Yaakov works seven years for Leah, and then seven more years for Rachel. Why does he have to work seven for both of them?
I would suggest that the Torah gives us a hint – that when it says that the seven years “seemed unto him but single days”, and then again, “Jacob said unto Laban: ‘Give me my wife, for my days are filled’” – that we are being told that it is not the years that matter, but the number “seven” itself. The years might as well be days, and that is how Yaakov feels them.
G-d made the world in seven days. The Torah is telling us that a marriage, each marriage, is analogous to building the whole world. When a man marries a woman, they create their own world together, and then, just as with Adam and Eve, life begins anew, and together.
There is a very important corollary to this nugget. The two marriages are very different, and they yield different fruit. Leah bears six children directly (and more through her handmaid). She is also buried in the cave of Machpelah, in the ancestral family burial grounds.
But the marriage with Rachel is much less productive. Rachel has fewer sons, and is not buried at Machpelah, but is instead buried in a place along the side of the road, a spot that is not even marked.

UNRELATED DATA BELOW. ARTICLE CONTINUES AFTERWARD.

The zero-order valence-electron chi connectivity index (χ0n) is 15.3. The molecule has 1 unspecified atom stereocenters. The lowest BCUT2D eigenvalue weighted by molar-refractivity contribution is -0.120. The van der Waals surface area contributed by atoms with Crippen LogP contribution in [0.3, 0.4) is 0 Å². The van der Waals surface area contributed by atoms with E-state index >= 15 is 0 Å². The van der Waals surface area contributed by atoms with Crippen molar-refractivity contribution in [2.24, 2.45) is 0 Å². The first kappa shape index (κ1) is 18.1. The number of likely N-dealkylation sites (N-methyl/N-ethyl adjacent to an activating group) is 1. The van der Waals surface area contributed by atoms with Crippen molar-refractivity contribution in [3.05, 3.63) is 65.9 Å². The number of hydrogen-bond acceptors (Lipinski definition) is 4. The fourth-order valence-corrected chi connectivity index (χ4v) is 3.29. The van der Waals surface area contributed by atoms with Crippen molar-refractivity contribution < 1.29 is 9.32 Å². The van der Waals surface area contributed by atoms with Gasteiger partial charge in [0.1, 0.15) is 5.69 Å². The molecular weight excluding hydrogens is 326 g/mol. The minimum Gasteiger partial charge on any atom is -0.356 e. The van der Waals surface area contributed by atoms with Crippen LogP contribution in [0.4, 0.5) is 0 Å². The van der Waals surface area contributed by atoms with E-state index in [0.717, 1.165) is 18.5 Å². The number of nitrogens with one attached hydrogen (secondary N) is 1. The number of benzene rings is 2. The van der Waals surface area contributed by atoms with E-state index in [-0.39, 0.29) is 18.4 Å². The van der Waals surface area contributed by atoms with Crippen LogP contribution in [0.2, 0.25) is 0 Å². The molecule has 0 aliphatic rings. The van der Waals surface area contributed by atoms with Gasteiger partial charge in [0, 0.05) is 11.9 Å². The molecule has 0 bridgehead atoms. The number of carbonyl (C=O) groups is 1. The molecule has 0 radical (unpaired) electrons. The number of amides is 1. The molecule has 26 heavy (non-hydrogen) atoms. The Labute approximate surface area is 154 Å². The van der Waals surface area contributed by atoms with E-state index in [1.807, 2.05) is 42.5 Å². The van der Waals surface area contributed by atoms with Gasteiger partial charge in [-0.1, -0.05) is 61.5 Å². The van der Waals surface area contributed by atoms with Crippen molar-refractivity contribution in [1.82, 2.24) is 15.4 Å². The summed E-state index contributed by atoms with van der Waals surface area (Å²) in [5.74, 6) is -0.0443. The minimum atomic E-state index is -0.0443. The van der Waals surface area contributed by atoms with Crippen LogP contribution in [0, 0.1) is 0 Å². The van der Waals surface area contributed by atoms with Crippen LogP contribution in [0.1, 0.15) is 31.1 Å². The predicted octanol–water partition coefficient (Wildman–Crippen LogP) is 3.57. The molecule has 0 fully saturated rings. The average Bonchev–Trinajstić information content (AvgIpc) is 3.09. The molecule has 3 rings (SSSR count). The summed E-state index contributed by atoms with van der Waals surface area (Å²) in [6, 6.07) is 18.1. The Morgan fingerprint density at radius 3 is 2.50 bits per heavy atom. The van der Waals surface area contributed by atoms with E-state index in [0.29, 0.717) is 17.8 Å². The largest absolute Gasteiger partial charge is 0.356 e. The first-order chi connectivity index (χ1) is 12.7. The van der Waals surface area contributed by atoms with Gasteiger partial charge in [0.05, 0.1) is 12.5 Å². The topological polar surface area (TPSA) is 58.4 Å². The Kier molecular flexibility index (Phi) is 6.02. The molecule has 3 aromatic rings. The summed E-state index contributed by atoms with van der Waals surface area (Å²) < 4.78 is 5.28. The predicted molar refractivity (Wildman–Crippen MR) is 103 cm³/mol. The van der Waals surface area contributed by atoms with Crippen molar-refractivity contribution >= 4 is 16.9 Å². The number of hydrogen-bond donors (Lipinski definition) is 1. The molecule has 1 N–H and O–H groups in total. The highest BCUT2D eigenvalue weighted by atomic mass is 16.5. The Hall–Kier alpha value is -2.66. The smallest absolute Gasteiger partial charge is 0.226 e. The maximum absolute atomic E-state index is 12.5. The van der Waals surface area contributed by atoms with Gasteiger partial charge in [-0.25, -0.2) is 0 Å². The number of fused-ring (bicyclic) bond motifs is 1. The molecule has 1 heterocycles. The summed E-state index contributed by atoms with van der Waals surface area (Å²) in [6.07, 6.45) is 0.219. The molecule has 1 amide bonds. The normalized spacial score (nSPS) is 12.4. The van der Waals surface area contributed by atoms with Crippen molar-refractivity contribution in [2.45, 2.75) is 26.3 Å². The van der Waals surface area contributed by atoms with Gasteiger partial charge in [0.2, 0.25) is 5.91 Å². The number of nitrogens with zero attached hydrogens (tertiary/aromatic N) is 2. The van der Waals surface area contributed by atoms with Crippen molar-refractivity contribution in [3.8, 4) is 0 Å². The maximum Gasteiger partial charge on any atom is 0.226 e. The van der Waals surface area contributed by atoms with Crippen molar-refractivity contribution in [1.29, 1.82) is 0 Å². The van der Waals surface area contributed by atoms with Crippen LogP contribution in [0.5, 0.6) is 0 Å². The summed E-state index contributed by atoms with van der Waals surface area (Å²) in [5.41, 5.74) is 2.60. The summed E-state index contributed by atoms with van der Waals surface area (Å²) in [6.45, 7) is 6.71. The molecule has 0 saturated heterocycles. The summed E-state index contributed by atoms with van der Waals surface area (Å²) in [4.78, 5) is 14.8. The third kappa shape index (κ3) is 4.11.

The real kicker? Leah loves Yaakov profoundly and deeply, while the Torah never tells us that Rachel loved her husband at all!
The Torah is teaching us a lesson about marriage, work, and all of life. Our investments and their returns are connected. Things that are hard to achieve are worth far more than the things that come easy (compare the spending habits of a man who earned his bread versus one who wins it).
Yaakov’s investment for Rachel is easy – every year is like a day to him. He does not have to invest; it is painless.
But the years Yaakov works for Leah are not called “like days”. They are full, hard years of labor.
And what is the return on his investment? With Leah, Yaakov enjoyed a richer and fuller marriage, and eternity spent together in Machpelah after their lives had passed.
The marriage with Rachel is also commensurate with Yaakov’s investment: she is not similarly blessed with children nor even with a notable love for her husband.
The lesson is simple enough: the harder path may well be more fruitful. Our rewards, especially in relationships, are commensurate with the effort and energy that we pour into that relationship. Indeed, building a marriage is the way in which each of us creates the entire world.